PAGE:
3 Cases of Superfluous Hyphenation
The oft-misunderstood hyphen is often left out of a phrase because of confusion about (or ignorance of) its purpose; occasionally, perplexity about the hyphen’s function is the cause of extraneous use, as shown in the examples below.
1. The mother-of-two said she had never seen anything like it before.
The simple descriptive phrase that provides more detail about the person requires no hyphenation: “The mother of two said she had never seen anything like it before.” Specifically, mother is hyphenated in a phrase only in rare instances of noun phrases such as mother-in-law and mother-of-pearl.
2. The rail authority originally planned to build from Burbank-to-Los Angeles before connecting the Central Valley to San Francisco.
Phrases describing starting points and destinations are not generally hyphenated: “The rail authority originally planned to build from Burbank to Los Angeles before connecting the Central Valley to San Francisco.” (An exception is when the phrase is a phrasal adjective modifying a noun: “The rail authority originally planned a Burbank–to–Los Angeles line before connecting the Central Valley to San Francisco”; here, en dashes are used instead of hyphens because at least one of the terms in the range consists of more than one word.)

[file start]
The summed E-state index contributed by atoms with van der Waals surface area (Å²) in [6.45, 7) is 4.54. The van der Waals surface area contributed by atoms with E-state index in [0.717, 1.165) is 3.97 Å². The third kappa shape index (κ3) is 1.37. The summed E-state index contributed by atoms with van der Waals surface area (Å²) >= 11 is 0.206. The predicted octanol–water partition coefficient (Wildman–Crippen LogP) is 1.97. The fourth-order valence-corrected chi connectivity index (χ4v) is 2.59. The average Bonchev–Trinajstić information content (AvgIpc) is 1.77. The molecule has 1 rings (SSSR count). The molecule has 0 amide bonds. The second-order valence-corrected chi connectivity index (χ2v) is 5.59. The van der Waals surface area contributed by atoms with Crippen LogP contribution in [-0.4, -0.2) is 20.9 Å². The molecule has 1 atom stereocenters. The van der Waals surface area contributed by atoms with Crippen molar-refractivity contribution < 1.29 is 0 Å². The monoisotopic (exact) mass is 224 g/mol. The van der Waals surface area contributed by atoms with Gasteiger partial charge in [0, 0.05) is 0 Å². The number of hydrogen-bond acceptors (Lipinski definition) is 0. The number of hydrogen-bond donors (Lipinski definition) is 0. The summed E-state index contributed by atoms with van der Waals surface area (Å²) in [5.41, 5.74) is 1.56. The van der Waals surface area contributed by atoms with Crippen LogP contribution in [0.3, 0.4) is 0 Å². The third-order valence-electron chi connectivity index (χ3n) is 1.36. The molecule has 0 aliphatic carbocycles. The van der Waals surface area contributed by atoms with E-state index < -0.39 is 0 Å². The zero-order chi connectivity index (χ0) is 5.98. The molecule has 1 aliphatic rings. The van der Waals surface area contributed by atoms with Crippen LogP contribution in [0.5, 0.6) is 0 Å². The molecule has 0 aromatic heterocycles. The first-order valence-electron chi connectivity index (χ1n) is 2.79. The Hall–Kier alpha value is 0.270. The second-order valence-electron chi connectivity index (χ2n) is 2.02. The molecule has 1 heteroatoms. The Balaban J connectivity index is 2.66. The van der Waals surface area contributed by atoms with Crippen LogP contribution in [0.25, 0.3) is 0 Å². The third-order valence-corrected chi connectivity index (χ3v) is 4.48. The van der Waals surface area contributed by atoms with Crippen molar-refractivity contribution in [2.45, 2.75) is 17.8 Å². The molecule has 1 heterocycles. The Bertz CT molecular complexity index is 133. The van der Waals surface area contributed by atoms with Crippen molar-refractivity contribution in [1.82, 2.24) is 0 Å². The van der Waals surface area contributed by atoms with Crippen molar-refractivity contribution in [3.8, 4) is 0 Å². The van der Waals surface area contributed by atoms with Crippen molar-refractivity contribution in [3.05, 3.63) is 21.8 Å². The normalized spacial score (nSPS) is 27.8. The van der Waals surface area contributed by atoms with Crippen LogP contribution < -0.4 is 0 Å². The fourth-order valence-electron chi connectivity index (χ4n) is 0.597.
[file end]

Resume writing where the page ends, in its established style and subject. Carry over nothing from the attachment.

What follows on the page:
3. Tasting menus range from $215 for five-courses and $255 for seven-courses at lunch to $325 for nine-courses at dinner.
Phrases in which a number serves as an adjective modifying a noun are not hyphenated: Tasting menus range from $215 for five courses and $255 for seven courses at lunch to $325 for nine courses at dinner. (Again, hyphens are appropriate in phrasal adjectives; here, an adjective and a noun combine to hyphenate a noun: “Tasting menus range from $215 for a five-course lunch and $255 for a seven-course lunch to $325 for a nine-course dinner.”)Recommended for you: « Is Your Style Trim and Fit? »
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1 Response to “3 Cases of Superfluous Hyphenation”
Dale A. Wood
You are quite right, Mr. Nichol:
“Specifically, mother is hyphenated in a phrase only in rare instances of noun phrases such as mother-in-law and mother-of-pearl.”
The common way of usage come in phrases like these:
1. The mother of all battles.
2. The mother of all hurricanes. (Example: Katrina in the Gulf of Mexico.)
3. The mother of all headaches (or “stomachaches”).
4. The mother of all mathematics problems.
(Such as proving the Riemann Hypothesis.)
5. The grandfather of all that is good and true in this country.
6. The father of the University of Virginia.
7. The mother of the American flag. (Betsy Ross, by legend)